NASA’s Acoustic Research Measurement (ARM) flights tested technology to address airframe noise produced by non-propulsive aircraft parts during landing, achieving more than 70% reduction in airframe noise.

“The No. 1 public complaint the Federal Aviation Administration (FAA) receives is about aircraft noise,” says Mehdi Khorrami, an aerospace scientist at NASA’s Langley Research Center in Virginia, and principal investigator for ARM. “NASA’s goal here was to reduce aircraft noise substantially in order to improve the quality of life for communities near airports. We are very confident that with the tested technologies we can substantially reduce total aircraft noise, and that could really make a lot of flights much quieter.”

Landing gear deploying from the main body of an aircraft typically leave a large cavity where airflow can get pulled in and create noise. Applying a series of chevrons near the front of the cavity with a sound-absorbing foam at the trailing wall and a net stretched across the opening of the main landing gear cavity altered airflow and reduced noise from the interactions between air, cavity walls, and edges. Porous front fairings allow some air to flow through while deflecting some airflow around the landing gear. Porous concepts for landing gear fairings have been studied before, but NASA computer simulations advanced the design.

NASA tested several experimental designs on various airframe components of a Gulfstream III research aircraft at its Armstrong Flight Research Center at Edwards Air Force Base in California, including landing gear fairings and cavity treatments designed and developed at Langley.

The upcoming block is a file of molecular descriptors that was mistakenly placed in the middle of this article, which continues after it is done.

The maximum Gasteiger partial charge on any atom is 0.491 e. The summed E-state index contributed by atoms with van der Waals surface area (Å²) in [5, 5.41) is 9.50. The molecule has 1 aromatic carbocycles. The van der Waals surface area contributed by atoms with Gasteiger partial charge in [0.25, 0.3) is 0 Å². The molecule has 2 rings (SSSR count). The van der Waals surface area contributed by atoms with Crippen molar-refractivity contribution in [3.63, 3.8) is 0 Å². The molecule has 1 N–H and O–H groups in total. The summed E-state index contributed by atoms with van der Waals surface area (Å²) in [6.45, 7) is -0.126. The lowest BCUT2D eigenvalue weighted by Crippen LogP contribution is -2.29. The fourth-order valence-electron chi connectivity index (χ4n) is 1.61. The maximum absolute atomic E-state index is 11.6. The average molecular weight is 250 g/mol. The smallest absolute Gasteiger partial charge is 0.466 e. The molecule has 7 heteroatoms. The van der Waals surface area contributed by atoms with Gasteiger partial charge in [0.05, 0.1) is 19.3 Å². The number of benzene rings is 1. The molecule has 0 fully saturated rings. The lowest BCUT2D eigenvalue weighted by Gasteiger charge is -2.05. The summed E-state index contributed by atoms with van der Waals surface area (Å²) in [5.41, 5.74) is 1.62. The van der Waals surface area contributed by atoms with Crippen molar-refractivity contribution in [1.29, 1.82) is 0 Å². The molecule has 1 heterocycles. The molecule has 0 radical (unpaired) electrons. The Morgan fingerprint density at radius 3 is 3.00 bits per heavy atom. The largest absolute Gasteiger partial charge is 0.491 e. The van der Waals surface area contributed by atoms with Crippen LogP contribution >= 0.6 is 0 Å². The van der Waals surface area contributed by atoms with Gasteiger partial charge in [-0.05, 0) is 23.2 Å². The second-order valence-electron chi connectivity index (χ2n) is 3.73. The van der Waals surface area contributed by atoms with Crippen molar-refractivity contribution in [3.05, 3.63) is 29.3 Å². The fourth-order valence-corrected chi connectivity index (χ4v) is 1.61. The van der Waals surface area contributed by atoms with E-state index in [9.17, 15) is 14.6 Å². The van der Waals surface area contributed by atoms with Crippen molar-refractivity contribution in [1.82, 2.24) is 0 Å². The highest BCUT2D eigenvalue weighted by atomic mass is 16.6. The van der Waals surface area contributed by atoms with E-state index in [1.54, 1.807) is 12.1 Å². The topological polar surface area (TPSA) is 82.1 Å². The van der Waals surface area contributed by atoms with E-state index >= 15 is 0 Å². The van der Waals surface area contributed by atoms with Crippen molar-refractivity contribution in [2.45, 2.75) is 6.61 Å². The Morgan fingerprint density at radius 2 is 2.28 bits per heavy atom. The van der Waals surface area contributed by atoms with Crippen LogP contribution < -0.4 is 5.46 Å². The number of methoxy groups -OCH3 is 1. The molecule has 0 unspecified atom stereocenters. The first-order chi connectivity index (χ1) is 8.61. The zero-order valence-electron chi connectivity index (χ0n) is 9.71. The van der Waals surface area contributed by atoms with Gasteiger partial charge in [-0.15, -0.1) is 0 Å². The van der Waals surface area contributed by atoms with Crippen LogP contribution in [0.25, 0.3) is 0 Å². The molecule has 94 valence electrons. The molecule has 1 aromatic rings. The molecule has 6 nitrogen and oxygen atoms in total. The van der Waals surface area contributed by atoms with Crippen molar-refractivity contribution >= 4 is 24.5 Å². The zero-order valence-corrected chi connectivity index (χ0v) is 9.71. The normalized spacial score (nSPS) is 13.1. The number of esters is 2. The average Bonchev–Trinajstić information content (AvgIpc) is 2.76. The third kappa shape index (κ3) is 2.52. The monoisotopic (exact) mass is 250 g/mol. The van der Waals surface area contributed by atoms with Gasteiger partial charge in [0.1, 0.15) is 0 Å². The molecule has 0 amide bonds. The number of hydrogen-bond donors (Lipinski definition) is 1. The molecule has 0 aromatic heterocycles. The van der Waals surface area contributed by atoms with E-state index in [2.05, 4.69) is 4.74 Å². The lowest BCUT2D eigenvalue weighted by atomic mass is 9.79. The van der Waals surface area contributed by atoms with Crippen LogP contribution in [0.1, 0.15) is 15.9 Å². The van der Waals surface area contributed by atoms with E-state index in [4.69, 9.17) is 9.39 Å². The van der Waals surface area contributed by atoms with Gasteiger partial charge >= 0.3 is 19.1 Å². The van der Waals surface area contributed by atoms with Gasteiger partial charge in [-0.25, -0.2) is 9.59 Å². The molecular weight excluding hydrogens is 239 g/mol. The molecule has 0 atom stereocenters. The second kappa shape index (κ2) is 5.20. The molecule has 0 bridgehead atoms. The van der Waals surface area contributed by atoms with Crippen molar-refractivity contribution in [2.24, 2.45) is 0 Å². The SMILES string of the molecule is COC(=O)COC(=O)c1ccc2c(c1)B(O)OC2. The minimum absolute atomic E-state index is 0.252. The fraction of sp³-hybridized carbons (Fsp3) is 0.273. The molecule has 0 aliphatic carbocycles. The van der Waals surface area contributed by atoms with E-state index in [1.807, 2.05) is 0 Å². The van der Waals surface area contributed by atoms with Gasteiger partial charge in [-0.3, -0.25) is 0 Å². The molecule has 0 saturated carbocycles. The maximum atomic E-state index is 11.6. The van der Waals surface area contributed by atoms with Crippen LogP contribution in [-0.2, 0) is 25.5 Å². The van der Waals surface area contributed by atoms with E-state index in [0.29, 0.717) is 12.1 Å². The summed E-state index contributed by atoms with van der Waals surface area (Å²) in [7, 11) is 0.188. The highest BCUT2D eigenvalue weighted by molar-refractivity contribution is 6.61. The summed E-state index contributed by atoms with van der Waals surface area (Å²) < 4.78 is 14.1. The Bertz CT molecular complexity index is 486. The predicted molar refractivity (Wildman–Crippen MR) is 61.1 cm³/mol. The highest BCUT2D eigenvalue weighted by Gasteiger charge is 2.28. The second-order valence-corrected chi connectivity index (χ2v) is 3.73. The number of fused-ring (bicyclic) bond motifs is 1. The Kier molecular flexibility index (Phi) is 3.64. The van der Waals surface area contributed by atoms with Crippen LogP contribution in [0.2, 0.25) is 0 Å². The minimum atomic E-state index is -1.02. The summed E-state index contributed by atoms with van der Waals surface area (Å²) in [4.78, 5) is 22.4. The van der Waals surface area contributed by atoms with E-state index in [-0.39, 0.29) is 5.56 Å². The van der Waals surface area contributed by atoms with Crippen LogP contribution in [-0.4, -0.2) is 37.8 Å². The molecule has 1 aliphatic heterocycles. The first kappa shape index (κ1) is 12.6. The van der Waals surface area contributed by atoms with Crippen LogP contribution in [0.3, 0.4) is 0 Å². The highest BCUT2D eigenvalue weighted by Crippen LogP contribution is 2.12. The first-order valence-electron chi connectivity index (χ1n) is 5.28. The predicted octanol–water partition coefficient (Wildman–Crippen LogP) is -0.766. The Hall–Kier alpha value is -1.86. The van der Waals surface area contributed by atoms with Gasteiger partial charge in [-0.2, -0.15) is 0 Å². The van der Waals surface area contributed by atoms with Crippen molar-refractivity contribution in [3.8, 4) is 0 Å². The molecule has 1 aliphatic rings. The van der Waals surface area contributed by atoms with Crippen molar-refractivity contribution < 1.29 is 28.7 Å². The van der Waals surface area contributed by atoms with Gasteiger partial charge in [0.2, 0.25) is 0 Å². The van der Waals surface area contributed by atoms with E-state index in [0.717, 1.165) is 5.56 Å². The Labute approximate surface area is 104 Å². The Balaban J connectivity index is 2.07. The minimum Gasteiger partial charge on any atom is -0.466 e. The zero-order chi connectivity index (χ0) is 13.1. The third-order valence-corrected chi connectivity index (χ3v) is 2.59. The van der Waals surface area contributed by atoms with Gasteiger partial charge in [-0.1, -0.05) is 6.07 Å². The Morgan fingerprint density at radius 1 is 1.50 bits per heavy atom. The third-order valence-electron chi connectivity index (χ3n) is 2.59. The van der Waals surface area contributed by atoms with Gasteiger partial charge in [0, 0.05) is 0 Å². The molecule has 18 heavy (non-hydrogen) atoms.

To reduce wing flap noise, researchers used an experimental, flexible flap from the adaptive compliant trailing edge (ACTE) wing flap, which was previously flight-tested to study aerodynamic efficiency. Conventional wing flaps typically feature gaps between the flap and main body of the wing, but the ACTE flap, built by FlexSys Inc. of Ann Arbor, Michigan, eliminates those gaps with a seamless design.

To measure the noise, the aircraft flew at an altitude of 350ft over a 185-sensor microphone array deployed on the Rogers Dry Lake at Edwards Air Force Base.

“Airframe noise reduction produced by NASA technology is definitely momentous, and the best part is that it directly benefits the public,” ARM Project Manager Kevin Weinert says. “While there are obvious potential economic gains for the industry, this benefits the people who live near major airports and have to deal with the noise of aircraft coming in to land. This could greatly reduce the noise impact on these communities.”

FlexSys Inc.
www.flxsys.com

NASA
www.nasa.gov/aeroresearch